In my previous post I talked about researching and implementing the flow strategy as a default strategy for sprite organizer. When I started implementing it I found a better strategy called the First Fit Strategy and decided to abandon the flow strategy all together.
Sprites are positioned in a row from left to right. When a sprite doesn’t fit into the remaining space of a current row it’s wrapped onto a new row. Row’s inital size is equal to the sprite sheet width. A sprite is checked against how much space is left in a row. If the sprite fits in, the sprite width is subtracted from the row’s width and the result is cached for the next sprite. When a sprite does not fit into what ever is left in a row, it’s moved down to the beginning of a new row.
The new row is specified by the “baseline”, which is calculated by finding the highest sprite in a row and then adding its height to the cached baseline. The image below illustrates the end result of this strategy, the grey areas indicate wasted space and red lines represent “baselines”.
This is probably the easiest strategy to implement, but it’s very inefficient and requires a lot of manual arrangement.
- Easy to implement. Theoretically, there’re only a few computations. Subtract sprite width from row’s remaining space and add the highest sprite width to the “baseline”.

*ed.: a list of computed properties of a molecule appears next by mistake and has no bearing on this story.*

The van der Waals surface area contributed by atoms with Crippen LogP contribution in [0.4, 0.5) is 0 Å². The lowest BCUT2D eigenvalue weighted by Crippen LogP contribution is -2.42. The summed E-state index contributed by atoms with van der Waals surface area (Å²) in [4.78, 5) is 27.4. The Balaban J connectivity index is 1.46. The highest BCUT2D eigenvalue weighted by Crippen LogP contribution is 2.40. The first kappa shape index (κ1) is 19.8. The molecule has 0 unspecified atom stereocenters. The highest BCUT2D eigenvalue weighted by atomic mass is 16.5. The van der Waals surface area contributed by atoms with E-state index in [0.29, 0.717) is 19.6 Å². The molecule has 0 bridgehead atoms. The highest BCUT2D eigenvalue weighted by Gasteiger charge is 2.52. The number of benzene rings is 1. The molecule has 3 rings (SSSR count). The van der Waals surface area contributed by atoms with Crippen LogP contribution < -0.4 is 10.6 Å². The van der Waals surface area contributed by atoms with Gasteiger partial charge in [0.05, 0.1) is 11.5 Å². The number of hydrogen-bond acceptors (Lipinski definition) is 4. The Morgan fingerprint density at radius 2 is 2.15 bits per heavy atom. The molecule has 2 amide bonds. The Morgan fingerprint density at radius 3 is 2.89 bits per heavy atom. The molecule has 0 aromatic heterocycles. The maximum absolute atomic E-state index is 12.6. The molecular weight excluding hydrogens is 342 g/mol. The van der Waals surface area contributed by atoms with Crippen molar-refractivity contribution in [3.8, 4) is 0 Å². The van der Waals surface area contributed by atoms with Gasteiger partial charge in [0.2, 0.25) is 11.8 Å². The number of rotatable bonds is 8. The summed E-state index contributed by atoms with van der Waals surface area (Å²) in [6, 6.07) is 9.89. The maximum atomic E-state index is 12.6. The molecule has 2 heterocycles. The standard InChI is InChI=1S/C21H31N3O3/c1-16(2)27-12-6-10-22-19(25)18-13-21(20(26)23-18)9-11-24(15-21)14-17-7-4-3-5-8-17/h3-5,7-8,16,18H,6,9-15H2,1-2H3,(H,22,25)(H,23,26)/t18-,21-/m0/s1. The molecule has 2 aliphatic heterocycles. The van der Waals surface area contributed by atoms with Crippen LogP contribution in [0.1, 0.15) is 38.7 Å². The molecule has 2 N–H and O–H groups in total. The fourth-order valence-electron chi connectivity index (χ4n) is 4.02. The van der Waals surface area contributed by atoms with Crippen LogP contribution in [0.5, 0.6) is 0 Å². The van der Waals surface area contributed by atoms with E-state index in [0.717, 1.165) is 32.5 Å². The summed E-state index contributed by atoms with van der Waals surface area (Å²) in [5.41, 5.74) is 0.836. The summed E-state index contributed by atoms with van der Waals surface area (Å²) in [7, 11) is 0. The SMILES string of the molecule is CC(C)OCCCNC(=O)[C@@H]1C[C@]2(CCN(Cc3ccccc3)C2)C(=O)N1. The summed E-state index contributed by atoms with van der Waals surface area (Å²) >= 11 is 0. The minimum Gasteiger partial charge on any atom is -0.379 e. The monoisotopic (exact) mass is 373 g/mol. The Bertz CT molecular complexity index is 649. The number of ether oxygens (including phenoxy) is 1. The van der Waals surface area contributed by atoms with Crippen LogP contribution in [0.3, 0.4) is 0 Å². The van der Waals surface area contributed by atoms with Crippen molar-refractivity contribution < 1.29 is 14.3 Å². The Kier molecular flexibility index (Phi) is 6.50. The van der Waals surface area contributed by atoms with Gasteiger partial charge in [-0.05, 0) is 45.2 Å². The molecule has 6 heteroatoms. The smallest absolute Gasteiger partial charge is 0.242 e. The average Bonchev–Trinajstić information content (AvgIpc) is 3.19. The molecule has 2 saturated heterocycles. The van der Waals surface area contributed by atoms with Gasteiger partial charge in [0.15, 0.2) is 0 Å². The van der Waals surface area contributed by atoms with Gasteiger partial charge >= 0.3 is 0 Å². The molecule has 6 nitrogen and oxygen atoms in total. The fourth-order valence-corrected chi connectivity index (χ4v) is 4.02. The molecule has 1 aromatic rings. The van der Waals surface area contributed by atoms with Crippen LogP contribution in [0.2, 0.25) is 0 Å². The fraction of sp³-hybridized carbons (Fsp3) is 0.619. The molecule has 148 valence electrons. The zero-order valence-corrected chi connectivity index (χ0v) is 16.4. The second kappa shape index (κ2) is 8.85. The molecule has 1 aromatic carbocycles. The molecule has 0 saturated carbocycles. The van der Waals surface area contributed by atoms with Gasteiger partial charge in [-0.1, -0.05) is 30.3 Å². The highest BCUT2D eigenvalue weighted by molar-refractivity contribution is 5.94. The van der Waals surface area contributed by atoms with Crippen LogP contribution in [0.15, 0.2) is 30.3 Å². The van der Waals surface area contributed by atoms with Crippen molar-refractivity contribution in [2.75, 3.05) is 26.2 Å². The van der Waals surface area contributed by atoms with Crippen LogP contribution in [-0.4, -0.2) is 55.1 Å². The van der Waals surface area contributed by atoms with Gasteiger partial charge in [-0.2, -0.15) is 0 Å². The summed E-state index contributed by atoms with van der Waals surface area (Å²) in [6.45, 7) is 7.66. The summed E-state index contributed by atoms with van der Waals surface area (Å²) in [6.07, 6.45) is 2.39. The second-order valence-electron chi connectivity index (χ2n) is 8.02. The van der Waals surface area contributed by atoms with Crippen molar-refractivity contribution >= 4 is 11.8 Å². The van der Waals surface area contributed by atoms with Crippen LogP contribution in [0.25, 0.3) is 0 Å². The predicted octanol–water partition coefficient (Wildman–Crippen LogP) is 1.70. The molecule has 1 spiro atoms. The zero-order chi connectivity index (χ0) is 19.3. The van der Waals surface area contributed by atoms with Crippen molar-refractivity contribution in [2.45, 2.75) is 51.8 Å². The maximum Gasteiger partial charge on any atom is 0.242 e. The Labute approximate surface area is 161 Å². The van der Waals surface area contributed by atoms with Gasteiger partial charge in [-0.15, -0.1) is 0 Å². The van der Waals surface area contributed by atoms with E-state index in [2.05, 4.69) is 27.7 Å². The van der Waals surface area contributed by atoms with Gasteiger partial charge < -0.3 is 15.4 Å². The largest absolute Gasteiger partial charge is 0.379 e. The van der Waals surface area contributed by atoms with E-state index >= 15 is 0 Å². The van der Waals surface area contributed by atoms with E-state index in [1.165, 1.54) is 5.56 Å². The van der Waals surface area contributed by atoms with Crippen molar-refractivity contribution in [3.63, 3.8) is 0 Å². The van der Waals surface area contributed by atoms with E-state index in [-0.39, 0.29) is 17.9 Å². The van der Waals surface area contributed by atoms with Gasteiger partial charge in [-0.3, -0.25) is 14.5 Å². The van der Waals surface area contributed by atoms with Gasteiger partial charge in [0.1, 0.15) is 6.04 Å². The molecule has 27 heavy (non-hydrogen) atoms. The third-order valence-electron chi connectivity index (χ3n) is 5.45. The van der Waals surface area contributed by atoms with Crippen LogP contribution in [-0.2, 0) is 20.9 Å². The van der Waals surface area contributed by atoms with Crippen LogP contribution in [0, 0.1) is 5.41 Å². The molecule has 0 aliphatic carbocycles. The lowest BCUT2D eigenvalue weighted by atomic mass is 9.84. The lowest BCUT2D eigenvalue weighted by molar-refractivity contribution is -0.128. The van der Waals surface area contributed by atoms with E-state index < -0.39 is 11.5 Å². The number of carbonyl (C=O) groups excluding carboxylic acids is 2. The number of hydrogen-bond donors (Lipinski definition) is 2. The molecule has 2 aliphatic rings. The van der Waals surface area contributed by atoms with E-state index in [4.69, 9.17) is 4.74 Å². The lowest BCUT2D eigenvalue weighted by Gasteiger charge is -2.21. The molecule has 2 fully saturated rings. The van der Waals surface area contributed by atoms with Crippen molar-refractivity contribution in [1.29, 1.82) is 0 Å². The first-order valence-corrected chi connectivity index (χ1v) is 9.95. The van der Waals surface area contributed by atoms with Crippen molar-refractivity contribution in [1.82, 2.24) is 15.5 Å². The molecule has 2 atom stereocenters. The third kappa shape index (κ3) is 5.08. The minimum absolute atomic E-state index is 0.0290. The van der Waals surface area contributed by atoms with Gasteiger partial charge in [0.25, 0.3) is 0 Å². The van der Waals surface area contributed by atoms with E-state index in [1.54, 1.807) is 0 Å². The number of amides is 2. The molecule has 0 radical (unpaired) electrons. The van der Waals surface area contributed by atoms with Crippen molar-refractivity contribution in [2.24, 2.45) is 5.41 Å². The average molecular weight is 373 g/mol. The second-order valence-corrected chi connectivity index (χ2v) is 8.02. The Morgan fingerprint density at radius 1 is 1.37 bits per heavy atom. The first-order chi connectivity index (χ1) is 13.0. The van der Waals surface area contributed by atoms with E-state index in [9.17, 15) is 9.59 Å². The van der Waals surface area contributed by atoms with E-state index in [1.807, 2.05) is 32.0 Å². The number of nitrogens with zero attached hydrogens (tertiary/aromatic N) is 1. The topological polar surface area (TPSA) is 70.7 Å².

- Fast. There’re no iterations as all values can be cached.
- Very inefficient. Because sprites are positioned one after another in a flow, a lot of space is wasted.
This is an improvement on the first approach. Sprites are still positioned in a flow from left to right but this time they attach themselves to sprites above them.
I’m not going to theorise about how to implement it, because I haven’t found a “decent” way to shift sprites up, but by trying to implement this approach I found a better strategy called the First Fit Strategy.
First Fit Strategy
I arrived to this strategy while looking at the second approach of the flow strategy. As it’s name suggests this strategy tries to put each sprite into first smallest area it finds by dividing empty area into zones. Initially, there’s only one empty area covering the whole sprite sheet.
Sprites are tested against empty zones. If sprite fits a particular zone its bounds are subtracted from all intersecting zones, generating largest remaining rectangles. These new zones are then sorted in ascending order and redundant zones i.e. zones completely covered by other zones, are removed. The green areas in the image below illustrate two generated zones as a result of subtraction.
Say, a new sprite is added and the strategy decides that the area under the first sprite is the best fit. The second sprite will be positioned like so.
The sprite area will be subtracted from both zones generating five new zones. Two zones will eventually be removed as they are overlapped by bigger zones resulting in only three zones.
- Quite efficient. It is relatively efficient as it tries to fill all available spaces in a sprite sheet by always filling in the smallest areas first.
- Relatively fast. I don’t have any stats to be 100% sure about it’s speed, but in theory it should have a normal distribution. Number of free zones will increase as a number of sprites increase but then as less and less space become available the number of free zones will start to decrease, resulting in the increased speed.
- Quite complex. It’s not the most complicated algorithm in the world but still it requires some explaining.